The one-dimensional linear homogeneous stepping stone migration structure is an important model in that it represents a short-range migration extreme for geographically structured populations and also serves as the underlying discretespace model for much of the work on continuous-space clines. We examine conditions for the protection of an allele under a stepping stone migration structure by using a recursive method based on Sturm sequences. Necessary and sufficient conditions for protection of an allele are found for a generalized step-cline selection gradient, which is the selection scheme used in much of the early cline work. Sufficient conditions for the protection of an allele are also found for (i) an advantageous patch at the stepping stone boundary which is followed by an arbitrary selection gradient, and for (ii) an advantageous patch embedded within an otherwise arbitrary selection gradient. We let m be the migration rate between neighboring demes. If within the advantageous patch WAa Waa = 1 + s, then for (i) s ≥ m (1 - m) is sufficient to protect allele A, even if the patch consists of only a single deme, while for (ii) s ≥ 2m (1 - 2m) guarantees that a single deme will protect A. If the advantageous patch consists of k demes, each with WAa Waa = 1 + s, then s ≥ ( π2 4) m k2 is sufficient for protection of A in (i), while s ≥ π2m k2 is sufficient for protection of A in (ii). Sufficient conditions for a protected polymorphism are found, and a bound on the level of migration is determined, below which a protected polymorphism exists, as predicted from Karlin and McGregor's (1972. Theor. Pop. Biol. 3, 186-209, 210-238) small parameter results. Finally, our patch swamping conditions (protection of an allele given a single advantageous patch) are compared to Nagylaki's (1975. Genetics 80, 595-615) conditions for the existence of continuous-space clines under analogous selection schemes and are shown to be identical for the two specific cases examined. We also discuss extensions of some of the above results to circular stepping stone migration structures.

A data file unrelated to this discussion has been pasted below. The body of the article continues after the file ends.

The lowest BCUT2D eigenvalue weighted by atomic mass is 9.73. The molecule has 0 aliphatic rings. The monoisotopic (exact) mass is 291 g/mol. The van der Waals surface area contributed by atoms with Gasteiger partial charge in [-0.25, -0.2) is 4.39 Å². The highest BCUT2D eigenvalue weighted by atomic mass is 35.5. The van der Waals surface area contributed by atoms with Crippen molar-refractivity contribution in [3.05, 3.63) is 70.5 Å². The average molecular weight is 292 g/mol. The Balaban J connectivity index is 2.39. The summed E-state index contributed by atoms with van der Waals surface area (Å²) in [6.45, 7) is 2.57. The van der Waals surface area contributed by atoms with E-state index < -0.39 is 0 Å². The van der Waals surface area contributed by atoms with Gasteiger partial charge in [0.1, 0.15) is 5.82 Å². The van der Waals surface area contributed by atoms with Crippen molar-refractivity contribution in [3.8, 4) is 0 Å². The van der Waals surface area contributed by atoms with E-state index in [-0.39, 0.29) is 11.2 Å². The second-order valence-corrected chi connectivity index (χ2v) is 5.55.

ASJC Scopus subject areas
- Ecology, Evolution, Behavior and Systematics